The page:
The lawyers at Aaron Waxman & Associates are experienced with Disability, Personal Injury and Employment claims.
In previous blog posts we’ve talked about how chronic pain conditions can affect your ability to function to the extent that you are may need to stop working for a long period of time. There could be many reasons as to why you developed chronic pain (post- surgery, post-cancer treatments, illness, accident).
This blog post will discuss connective tissue diseases, what you need to know if you pursue a disability claim and what to do if your claim has been denied.
What are connective tissue diseases?
Connective tissues are made up of two proteins, collagen (a protein found in tendons, ligaments, skin, cornea, cartilage, bone and blood vessels) and elastin (a stretchy protein that is the major component of ligaments and skin). Connective tissue disease causes inflammation to collagen and elastin, harming the proteins and the body parts they connect.
There are many types of connective tissue diseases including rheumatoid arthritis, scleroderma and systemic lupus erythematosus (lupus).
What are the symptoms? How is it diagnosed?
Rheumatoid arthritis (RA) is a chronic type of arthritis, classified as an autoimmune disease, that affects the joints both sides of the body and might affect organs such as the skin, eyes, lungs, kidneys, heart, blood, or even nerves. Symptoms include joint pain and swelling, stiffness and fatigue and RA can develop gradually or may progress rapidly, and some people may experience RA for a period of time and then experience a remission.
Rheumatoid arthritis is diagnosed by monitoring symptoms like morning stiffness, swelling of 3 or more joints, swelling of the wrist/hand/finger joints, swelling of the same joints on both side of the body, changes in x-rays, nodules of the skin, positive blood test results for rheumatoid factor or specific antibodies.
Scleroderma is a rare autoimmune disease where the body produces too much collagen which causes thickening and hardening of the skin. There are 2 forms of scleroderma, localized, which affects only the skin and diffuse, which affects other parts of the body including the muscles and joints, blood vessels, heart, lungs, kidneys and gastrointestinal tract and can be life threatening. Symptoms of scleroderma include thickening of the skin, swelling of the hands and feet, red spots on the skin, rigid joints, tight facial skin, ulcerations on the tips of the fingers and toes, stiff and painful joints, heartburn, difficulty swallowing and digestive issues, fatigue, weight loss and hair loss.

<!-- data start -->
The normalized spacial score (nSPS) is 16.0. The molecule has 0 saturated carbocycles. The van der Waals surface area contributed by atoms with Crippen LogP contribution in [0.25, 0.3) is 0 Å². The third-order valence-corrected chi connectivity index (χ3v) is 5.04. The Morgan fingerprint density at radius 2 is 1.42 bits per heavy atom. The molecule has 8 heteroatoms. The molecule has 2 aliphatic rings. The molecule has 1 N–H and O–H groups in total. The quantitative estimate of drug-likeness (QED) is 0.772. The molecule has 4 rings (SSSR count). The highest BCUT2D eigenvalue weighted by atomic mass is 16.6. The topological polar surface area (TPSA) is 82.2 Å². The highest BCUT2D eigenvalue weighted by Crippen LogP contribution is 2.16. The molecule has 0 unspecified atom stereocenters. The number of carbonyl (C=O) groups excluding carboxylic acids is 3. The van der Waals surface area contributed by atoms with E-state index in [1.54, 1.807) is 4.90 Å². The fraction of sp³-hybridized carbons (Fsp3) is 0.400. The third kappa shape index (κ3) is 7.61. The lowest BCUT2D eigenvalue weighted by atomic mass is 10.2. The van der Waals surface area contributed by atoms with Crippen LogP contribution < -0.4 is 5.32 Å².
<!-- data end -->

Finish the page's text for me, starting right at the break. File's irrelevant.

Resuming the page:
Scleroderma can be mistaken for rheumatoid arthritis or lupus. It is diagnosed by physical examination, where the doctor looks for the above symptoms and blood tests, pulmonary function tests, an electrocardiogram, kidney testing, gastrointestinal testing may be ordered. Elevated levels of antinuclear antibodies (immune factors) are found in most people who have scleroderma. Other tests look for the formation of scarring and internal complications.
Systemic Lupus Erythematosus can affect different parts or specific parts of the body including the skin, joints and kidneys and blood where it causes anemia and other issues. It causes a feeling of overall malaise, fever, weight loss and tiredness. Symptoms include red rash over the cheeks and nose, large red circular rashes, hair loss and mouth sores, arthritis, kidney disease, anemia, blood clots and inflammation of the heat and lungs. A diagnosis of lupus is made when someone has multiple features of the disease including blood test abnormalities, findings on examination and symptoms. Like fibromyalgia, there are specific standard criteria for physicians to determine if a patient has lupus.
If I apply for disability benefits, what evidence do I need to provide?
Your insurance company has two definitions of “total disability”; own occupation and any occupation. In most policies, the own occupation period is 24 months and during this period, the test is whether you can perform the duties of your pre-disability occupation. After this period, the test is whether you can perform any occupation you are qualified for by reason of education, training or experience.